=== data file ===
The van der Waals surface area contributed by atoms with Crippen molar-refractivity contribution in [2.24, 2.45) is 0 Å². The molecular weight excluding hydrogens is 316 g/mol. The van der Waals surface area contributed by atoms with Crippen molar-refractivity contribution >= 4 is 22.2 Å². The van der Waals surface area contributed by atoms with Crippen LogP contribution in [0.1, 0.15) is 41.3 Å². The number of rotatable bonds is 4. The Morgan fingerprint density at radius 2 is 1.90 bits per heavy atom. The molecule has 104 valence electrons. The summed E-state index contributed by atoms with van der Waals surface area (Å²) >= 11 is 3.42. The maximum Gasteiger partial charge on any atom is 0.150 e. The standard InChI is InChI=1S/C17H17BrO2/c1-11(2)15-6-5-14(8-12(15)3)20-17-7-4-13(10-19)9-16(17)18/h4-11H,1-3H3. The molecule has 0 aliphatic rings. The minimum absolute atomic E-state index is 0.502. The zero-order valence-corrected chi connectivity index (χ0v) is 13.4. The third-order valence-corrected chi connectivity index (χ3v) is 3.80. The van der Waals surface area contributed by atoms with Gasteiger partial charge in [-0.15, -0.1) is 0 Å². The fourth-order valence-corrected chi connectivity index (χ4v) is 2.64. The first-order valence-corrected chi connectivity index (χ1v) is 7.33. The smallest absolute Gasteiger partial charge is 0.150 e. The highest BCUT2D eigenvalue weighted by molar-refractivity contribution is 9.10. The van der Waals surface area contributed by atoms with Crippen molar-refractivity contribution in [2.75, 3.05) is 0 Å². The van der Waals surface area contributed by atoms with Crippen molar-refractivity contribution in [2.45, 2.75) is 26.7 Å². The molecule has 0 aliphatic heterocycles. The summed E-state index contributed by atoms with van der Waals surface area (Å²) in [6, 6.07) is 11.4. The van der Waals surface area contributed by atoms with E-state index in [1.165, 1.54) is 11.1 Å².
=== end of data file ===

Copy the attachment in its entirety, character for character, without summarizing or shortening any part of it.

The van der Waals surface area contributed by atoms with Crippen molar-refractivity contribution in [2.24, 2.45) is 0 Å². The molecular weight excluding hydrogens is 316 g/mol. The van der Waals surface area contributed by atoms with Crippen molar-refractivity contribution >= 4 is 22.2 Å². The van der Waals surface area contributed by atoms with Crippen LogP contribution in [0.1, 0.15) is 41.3 Å². The number of rotatable bonds is 4. The Morgan fingerprint density at radius 2 is 1.90 bits per heavy atom. The molecule has 104 valence electrons. The summed E-state index contributed by atoms with van der Waals surface area (Å²) >= 11 is 3.42. The maximum Gasteiger partial charge on any atom is 0.150 e. The standard InChI is InChI=1S/C17H17BrO2/c1-11(2)15-6-5-14(8-12(15)3)20-17-7-4-13(10-19)9-16(17)18/h4-11H,1-3H3. The molecule has 0 aliphatic rings. The minimum absolute atomic E-state index is 0.502. The zero-order valence-corrected chi connectivity index (χ0v) is 13.4. The third-order valence-corrected chi connectivity index (χ3v) is 3.80. The van der Waals surface area contributed by atoms with Gasteiger partial charge in [-0.15, -0.1) is 0 Å². The fourth-order valence-corrected chi connectivity index (χ4v) is 2.64. The first-order valence-corrected chi connectivity index (χ1v) is 7.33. The smallest absolute Gasteiger partial charge is 0.150 e. The highest BCUT2D eigenvalue weighted by molar-refractivity contribution is 9.10. The van der Waals surface area contributed by atoms with Crippen molar-refractivity contribution in [2.75, 3.05) is 0 Å². The van der Waals surface area contributed by atoms with Crippen molar-refractivity contribution in [2.45, 2.75) is 26.7 Å². The molecule has 0 aliphatic heterocycles. The summed E-state index contributed by atoms with van der Waals surface area (Å²) in [6, 6.07) is 11.4. The van der Waals surface area contributed by atoms with E-state index in [1.165, 1.54) is 11.1 Å².